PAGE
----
Ice Fishing Part II

Ice Fishing Part II

Ice Fishing Part II

The other day I wrote an article comparing ice fishing to the Bataan Death March. I figured I’d better follow up with a How-to Ice Fishing article in case someone still had a death wish and wanted to go!

 I’m headed to Texas next week for a hog hunt using the Umarex Air Sabre (which is an airgun that shoots arrows).

Due to being AWOL, I had to submit this story early. By the time it publishes, ice will probably be melting at all of the lower lakes so you’ll probably have to go up to a mountain lake to ice fish.

It’s according to how serious you want to get. If you’re going to go every weekend, you’ll need to accumulate more gear than I’m going to recommend. 

You see pictures of ice fishermen up in the Northeast that have ice fishing shanties out on the ice. We won’t cover that angle.

If you’re going to ice fish regularly, I’d recommend a portable pop-up hut. You set on a bench and there are holes in the floor to line up with the holes you’ve drilled in the ice. I’ve never used any of these so sorry, I don’t know a good one to recommend.

I’ve always wondered, but never have tried it, why wouldn’t a cheap little dome tent work? Set it up and fish in it? 

But who knows, the bottom of the tent may freeze to the ice and become a permanent fixture until Spring! So, this idea may not work.

To haul out my gear I use a cheap little red kid’s sled. Load on your gear, tie a rope on front to drag it and off you go. It should hold all of your gear but if not, throw the rest into a backpack. It’s smart to take a 20-foot rope with a thick diameter. That way if someone falls in you can throw it to them and drag them out.

I always carry a 5-gal. bucket to set on. Yes, a chair would be more comfortable but you can throw your gear in the bucket and then set it in the sled. If it’s cold you may want to take a tent heater. Or, you can build a fire.

Then of course you’ll need an ice auger. I have a cheaper hand auger but if you’re going to be fishing much a gas auger would be better. 

If they’re not biting you need to move. Maybe you can’t troll when ice fishing but if you have a gas auger you can move more/faster. 

You’ll also want an ice scoop to scoop the slush out of the hole after drilling it. You’ll also use the scoop to break up ice as it starts forming on the surface of your hole.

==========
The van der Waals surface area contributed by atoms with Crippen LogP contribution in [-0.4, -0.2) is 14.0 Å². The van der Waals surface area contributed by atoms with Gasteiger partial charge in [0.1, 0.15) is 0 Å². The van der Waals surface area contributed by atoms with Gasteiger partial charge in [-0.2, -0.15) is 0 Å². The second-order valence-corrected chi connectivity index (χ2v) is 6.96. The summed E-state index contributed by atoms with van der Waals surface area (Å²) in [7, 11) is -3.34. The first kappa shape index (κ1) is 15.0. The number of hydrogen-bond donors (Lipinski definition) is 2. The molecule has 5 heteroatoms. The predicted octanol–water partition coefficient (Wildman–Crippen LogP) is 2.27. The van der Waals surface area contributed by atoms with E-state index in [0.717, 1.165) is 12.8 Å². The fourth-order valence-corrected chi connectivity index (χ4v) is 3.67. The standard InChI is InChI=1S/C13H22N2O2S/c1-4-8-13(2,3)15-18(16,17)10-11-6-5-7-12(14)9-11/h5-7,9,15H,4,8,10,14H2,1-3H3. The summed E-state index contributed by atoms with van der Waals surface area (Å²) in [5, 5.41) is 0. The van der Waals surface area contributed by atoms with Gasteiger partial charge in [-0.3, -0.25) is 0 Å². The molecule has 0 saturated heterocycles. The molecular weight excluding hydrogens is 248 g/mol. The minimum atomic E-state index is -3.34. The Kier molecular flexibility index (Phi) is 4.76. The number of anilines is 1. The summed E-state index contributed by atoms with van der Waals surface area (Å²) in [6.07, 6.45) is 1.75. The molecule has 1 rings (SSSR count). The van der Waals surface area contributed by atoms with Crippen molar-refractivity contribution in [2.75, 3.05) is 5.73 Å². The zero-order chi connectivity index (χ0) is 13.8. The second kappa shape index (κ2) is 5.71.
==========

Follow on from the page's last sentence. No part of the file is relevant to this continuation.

Now for the important items. If you’re going to be drilling a lot of holes, you may want to buy cheap tip-ups to save money. I personally favor regular rods & reels. But you don’t want your regular fishing rods.

You’ll want to use the short ice fishing rods. Again, I’m not a 24/7 ice fisherman so I buy cheap ice fishing rods and reels but like with all fishing, you’ll cuss less and fish more if you use quality reels.

Like with all fishing, no one lure is the silver bullet. No siree, the manufacturers have convinced us that we need a multitude of lures of different sizes and colors. I usually use the little ice fishing jigs and tip them off with a meal worm. 

Or, I’ve got a variety of Pautzke’s Fireballs that you can put on the jig. They’re colored and scented to help attract fish. 

And, they don’t die like worms do. So you can keep a bottle for…. I don’t know how long but years. That’s probably your best option because a worm isn’t going to be too lively in the frigid water below anyway, right?

For perch I usually drop down to the bottom and reel up 8-12 inches. But like all fishing you have to check all of the water column to find out where the fish are. 

They even offer fish finders for ice fishermen. I’ve never used one though so I can’t tell you anything about them.

One good thing about ice fishing, you don’t need a stringer or a live well. Kick a little snow in a pile and throw your fish in the snow and you’re good to go. Then when you leave, just throw them into your bucket.

One last tip, due to the cold water the fish will be a little lethargic so don’t fish your lure fast. And yes, you can jig up and down but do it slower than normal. Have fun.

Tom Claycomb is a hunting enthusiast and writes a bi-monthly column for Winnemucca Publishing.